In October, David Coton is getting the garden prepared for the onset of colder weather but, at the same time, the arrival of spring bulbs in the garden centre is a reminder that you should also now be planning ahead for next year.
Autism affects a person's relationship with others and the way in which they experience the world. Gardening has increasingly been recognised as a rewarding activity for those with autism and Nathan James Dodd has been discovering why this seems to be true.
For the 700,000 people in the UK who live with autism, the world is often overwhelming and full of anxiety. They struggle to communicate and interact socially and relate to people.
So it's no wonder that a calming and stress free garden is an attractive place where they can feel emotionally secure and where any potential can be realised, building confidence that can be replicated in other areas of their life.
In last year's television series 'The Autistic Gardener', all the people taking part benefited from the opportunities they were given, and the programme's inspiration was award winning designer Alan Gardner, whose focus on detail emanated from Asperger Syndrome which is on the Autism Spectrum.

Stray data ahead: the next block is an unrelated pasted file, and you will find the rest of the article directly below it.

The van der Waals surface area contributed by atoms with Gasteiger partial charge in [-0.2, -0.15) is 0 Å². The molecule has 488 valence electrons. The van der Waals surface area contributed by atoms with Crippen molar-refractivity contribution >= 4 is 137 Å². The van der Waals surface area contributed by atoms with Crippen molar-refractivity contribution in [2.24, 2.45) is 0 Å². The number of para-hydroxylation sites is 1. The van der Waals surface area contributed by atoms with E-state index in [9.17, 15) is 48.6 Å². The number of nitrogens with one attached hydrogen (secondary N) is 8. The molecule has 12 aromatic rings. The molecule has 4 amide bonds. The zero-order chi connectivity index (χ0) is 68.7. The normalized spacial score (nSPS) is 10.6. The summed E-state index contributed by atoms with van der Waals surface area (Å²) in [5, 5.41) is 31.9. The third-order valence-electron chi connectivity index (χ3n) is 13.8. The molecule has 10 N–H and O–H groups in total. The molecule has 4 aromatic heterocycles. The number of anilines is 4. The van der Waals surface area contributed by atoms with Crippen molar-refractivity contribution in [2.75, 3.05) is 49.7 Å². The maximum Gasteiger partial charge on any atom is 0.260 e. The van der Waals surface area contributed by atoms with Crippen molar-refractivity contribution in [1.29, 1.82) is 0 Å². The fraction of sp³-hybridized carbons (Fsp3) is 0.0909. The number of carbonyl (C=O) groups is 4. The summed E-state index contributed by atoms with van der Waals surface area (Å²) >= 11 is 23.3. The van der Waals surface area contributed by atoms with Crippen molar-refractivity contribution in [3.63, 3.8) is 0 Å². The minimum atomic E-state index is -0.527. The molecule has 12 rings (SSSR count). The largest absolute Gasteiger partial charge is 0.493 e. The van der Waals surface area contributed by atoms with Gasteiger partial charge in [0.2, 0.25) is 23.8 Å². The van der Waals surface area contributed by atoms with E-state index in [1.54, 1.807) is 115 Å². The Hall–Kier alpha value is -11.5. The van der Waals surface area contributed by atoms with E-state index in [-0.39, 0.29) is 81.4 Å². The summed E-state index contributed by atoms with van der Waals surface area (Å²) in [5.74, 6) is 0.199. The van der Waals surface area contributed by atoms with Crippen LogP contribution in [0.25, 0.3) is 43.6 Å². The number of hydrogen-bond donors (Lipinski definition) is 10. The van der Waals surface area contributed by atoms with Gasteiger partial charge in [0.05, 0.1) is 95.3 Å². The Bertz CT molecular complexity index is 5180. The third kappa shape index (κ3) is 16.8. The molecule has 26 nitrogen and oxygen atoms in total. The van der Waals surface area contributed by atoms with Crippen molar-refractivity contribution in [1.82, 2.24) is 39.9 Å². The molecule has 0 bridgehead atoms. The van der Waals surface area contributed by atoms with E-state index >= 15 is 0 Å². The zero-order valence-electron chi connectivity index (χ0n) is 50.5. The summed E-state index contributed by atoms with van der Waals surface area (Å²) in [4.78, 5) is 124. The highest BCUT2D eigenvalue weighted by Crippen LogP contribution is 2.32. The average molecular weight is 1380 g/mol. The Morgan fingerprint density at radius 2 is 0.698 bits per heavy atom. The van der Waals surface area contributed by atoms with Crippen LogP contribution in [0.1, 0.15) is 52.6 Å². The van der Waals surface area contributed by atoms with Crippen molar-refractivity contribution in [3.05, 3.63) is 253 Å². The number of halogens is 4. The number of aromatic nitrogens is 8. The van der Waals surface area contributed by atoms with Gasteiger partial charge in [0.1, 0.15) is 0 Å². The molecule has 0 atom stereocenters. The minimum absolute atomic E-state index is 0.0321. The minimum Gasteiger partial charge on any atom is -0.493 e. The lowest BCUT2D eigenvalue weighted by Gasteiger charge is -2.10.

This year Royal Horticultural Society Shows at Chelsea and Tatton Park will highlight methods that make parks and gardens autism friendly, calm and safe places that promote well being especially amongst children.
To create a calm atmosphere, designers recommend delicate scented flowers and pastel shades, perhaps soft grasses that move with the breeze. Everything in the garden, including plants should be non-toxic, although edible flowers, fruit and herbs are to be encouraged.
Initiate interest with varied planting and themes, bold colours can offer stimulation and providing structure is also be important. Calm areas with limited sensory distractions and safe hiding places are valuable as well as an area where children can run around to release energy.
#Autism #Autistic #Garden #Gardening
In order to promote and enhance biodiversity and conservation of our wildlife, there's a selection of habitats and boxes you can purchase that are specifically designed to attract various small animals and insects to your garden. Here we look at some of the products available which also make unusual and very engaging gifts.
With warmer weather and an early Easter, the garden centre is busy at the moment with customers stocking up on summer bedding plants - snapdragons, cornflowers, cosmos, verbena, phlox, petunia, As well as filling planters, hanging baskets and borders with colour that will last all summer, there are always plenty of jobs to do in the garden during April and David Coton has these suggestions.
Every gardener must have noticed a decline in the bee population over recent years. Intensive farming that demands the use of toxic chemicals, climate change and parasite infestation have all been put forward as potential causes, it's a worrying trend but one that we can all help to reverse.
As an excellent alternative to conventional products, Trimetals' storage solutions blend top quality manufacture with contemporary style. Their range has now been extended to include two new maintenance free sheds and Robert Hall has all the details.